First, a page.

RESEARCH Energetics, Ecology & Evolution










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CUNY Physical Anthropology





Energy is the fundamental currency of life, needed for growth, reproduction, and repair. Understanding how species use energy is therefore fundamental to understanding their ecological and evolutionary strategies. Our lab investigates energy use in humans and other primates, especially apes, using doubly labeled water, respirometry, and other direct meaures of energy use. The goal is to understand how human and ape metabolic strategies evolved.

Hadza family enjoying lunch

Hunter-Gatherer Energy Expenditure
While hunter-gatherers figure prominently in reconstructions of human evolution, and in modern debates regarding the recent pandemic of obesity, little is kown about the energy expenditures of foraging populations. We're examining daily energy expenditure, foraging costs, and resting metabolic rates among the Hadza of northern Tanzania in order to understand how activity patterns, life history, and provisioning demands are reflected in the daily energy budget of hunter-gatherers. We are also examining the links between physical activity, energy expenditure, nutrition, and health in this population. Intriguingly, daily energy expenditure (the calories burned each day) is no different than that of Westerners - a finding that has important implications for the global obesity pandemic.

Papers & Presentations
2012 Pontzer H., Raichlen D.A., Wood B.M., Racette, S.B., Mabulla, A.Z.P., Marlowe, F.W. Hunter-gatherer energetics and modern human obesity. PLoS ONE 7,e40503.
2011 Pontzer, H., Raichlen, D.A., Wood, B.M., et al. Hadza forager energetics and the evolution of the human metabolic strategy. AJPA. S52. 242
2011 Raichlen D.A., Wood B.M., Pontzer H., et al. Levy walks in hunter-gatherers: when are random walks an optimal search strategy? AJPA. S52, 246-247

Collaborators: David Raichlen, Brian Wood, Frank Marlowe, Audax Mabulla
This multi-year effort is supported by the National Science Foundation

Ape Energetics & Life History
It has long been known that primates in general, and apes in particular, have very slow life histories, with extremely low rates of growth and reproduction. We are currently working to understand how these slow life histories are related to energy use among apes: Are the low rates of growth and reproduction due to decreased energy use, or to differences how energy is spent? And how do human compare? This work is being conducted in collaboration with zoos and sanctuaries, including the Lincoln Park Zoo, Tchimounga Chimpanzee Rehabilitation Center, and Lola Ya Bonobo.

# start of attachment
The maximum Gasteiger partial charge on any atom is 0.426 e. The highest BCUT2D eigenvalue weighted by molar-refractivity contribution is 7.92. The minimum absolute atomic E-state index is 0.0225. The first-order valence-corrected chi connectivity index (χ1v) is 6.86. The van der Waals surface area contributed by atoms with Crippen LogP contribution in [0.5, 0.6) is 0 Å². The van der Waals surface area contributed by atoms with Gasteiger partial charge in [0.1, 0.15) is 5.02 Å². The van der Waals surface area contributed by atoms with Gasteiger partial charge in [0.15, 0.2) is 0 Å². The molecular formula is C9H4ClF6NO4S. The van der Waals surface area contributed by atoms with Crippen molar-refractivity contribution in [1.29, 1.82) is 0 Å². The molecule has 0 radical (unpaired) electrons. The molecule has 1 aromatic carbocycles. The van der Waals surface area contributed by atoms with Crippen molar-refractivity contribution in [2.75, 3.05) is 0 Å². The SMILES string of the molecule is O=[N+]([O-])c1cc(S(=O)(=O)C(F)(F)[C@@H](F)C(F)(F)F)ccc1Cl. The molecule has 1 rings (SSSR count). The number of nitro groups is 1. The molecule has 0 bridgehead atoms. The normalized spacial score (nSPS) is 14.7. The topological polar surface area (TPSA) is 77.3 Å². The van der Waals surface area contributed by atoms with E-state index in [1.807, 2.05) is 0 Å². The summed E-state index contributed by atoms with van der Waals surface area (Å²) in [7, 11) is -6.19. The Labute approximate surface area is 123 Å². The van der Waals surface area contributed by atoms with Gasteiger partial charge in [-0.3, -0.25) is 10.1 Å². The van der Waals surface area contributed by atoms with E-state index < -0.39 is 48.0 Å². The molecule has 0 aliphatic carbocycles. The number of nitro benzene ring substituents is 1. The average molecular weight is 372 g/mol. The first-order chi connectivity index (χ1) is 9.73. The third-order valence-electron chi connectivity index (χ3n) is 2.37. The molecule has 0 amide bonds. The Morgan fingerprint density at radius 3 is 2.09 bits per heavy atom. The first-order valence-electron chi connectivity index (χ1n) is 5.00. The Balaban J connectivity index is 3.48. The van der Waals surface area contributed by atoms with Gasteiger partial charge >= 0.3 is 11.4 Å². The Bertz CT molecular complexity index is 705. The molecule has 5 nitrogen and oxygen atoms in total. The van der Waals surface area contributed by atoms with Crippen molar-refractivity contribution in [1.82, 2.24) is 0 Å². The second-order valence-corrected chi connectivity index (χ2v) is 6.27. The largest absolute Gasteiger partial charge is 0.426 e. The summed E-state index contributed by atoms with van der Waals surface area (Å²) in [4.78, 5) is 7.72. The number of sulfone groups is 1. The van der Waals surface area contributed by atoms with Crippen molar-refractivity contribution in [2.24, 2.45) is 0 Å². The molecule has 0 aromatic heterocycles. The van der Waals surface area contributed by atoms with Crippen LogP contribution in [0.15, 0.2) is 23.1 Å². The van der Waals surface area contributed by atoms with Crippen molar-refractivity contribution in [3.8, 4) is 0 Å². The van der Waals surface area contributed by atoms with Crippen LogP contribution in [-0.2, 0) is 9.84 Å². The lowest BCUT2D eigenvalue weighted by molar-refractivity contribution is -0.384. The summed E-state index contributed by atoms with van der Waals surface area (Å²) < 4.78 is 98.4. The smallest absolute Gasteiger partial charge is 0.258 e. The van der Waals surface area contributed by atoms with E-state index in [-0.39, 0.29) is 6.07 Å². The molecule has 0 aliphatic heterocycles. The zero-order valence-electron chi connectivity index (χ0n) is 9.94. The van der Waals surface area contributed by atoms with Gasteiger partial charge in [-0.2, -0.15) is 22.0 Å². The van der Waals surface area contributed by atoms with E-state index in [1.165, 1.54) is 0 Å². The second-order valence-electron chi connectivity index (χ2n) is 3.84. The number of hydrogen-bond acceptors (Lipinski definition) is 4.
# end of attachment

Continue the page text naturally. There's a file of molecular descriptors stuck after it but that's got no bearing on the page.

Papers & Presentations
2010 Pontzer, H., Raichlen, D.A., Shumaker, R.W., Ocobock, C., Wich, S.A. Metabolic adaptation for low energy throughput in orangutans. PNAS. 107, 14048-52.
2009 Pontzer, H., Kamilar, J.M. Great ranging associated with greater reproductive investment in mammals. PNAS.106, 192-196.

Collaborators:Steve Ross, Elizabeth Lonsdorf, Kara Schroepfer, Brian Hare, Holly Dunsworth, David Raichlen, Robert Shumaker
This multi-year effort is supported by the Wenner Gren Foundation

Energetics of Locomotion
Animals travel to find food and mates, and thus the energy cost of locomotion figures prominently into foraging ecology and habitat use. Our lab examines how limb anatomy affects the energy cost of walking and running. Results are used to understand how different locomotor strategies, including human bipedalism, evolved. One interesting finding is that limb length is a primary determinant of energy cost for terrestrial animals, from ants to elephants: longer legs mean less energy spent to walk and run.

Papers & Presentations
2011 Pontzer, H., Raichlen, D.A., Sockol, M.D. From treadmill to tropics: calculating ranging cost in chimpanzees.  In: D’Aout, K. & Vereecke, E.E. Studying Primate Locomotion: Linking in situ and ex situ Research. New York, Springer.
2007 Pontzer, H. Limb length and the scaling of locomotor cost in terrestrial animals. J Exp Biol. 210, 1752-1761.

2007 Pontzer, H. Predicting the cost of locomotion in terrestrial animals: a test of the LiMb model in humans and quadrupeds. J Exp Biol. 210, 484 - 494.

Collaborators: David Raichlen
This work has been supported by the National Science Foundation and the Leakey Foundation

Fossil Hominin Energetics
Applying results from the lab to the hominin fossil record allows us to test different hypotheses regarding the evolutionary pressures that shaped the hominin lineage. Part of this work has involved studying the mechanics and cost of chimpanzee locomotion in order to understand the evolution of hominin bipedalism. Our lab is also involved in analyzing the hominin remains at Dmanisi, a 1.8mya site that holds the oldest hominin fossils discovered outside of Africa.

Papers & Presentations
2010 Pontzer, H., Rolian, C., Rightmire, G.P., Jashashvili, T., Ponce de León, M.S., Lordkipanidze, D., Zollikofer, C.P. Locomotor anatomy & biomechanics of the Dmanisi hominins. J Hum Evol. 58, 492-504.
2009 Pontzer, H., Raichlen, D.A., Sockol, M.D. 2009. The metabolic cost of walking in humans, chimpanzees, and early hominins. J Hum Evol. 56, 43-54

2007 Sockol, M.D., Raichlen, D.A., Pontzer, H. 2007. Chimpanzee locomotor energetics and the origin of human bipedalism. PNAS. 30, 12265-12269.
2004 Pontzer, H., Wrangham R.W. Climbing and the daily energy cost of locomotion in wild chimpanzees: Implications for hominoid locomotor evolution. J Hum Evol. 46, 315 – 333.

Collaborators: The Dmanisi Hominin Team, David Raichlen
This work has been supported by the National Science Foundation and the Leakey Foundation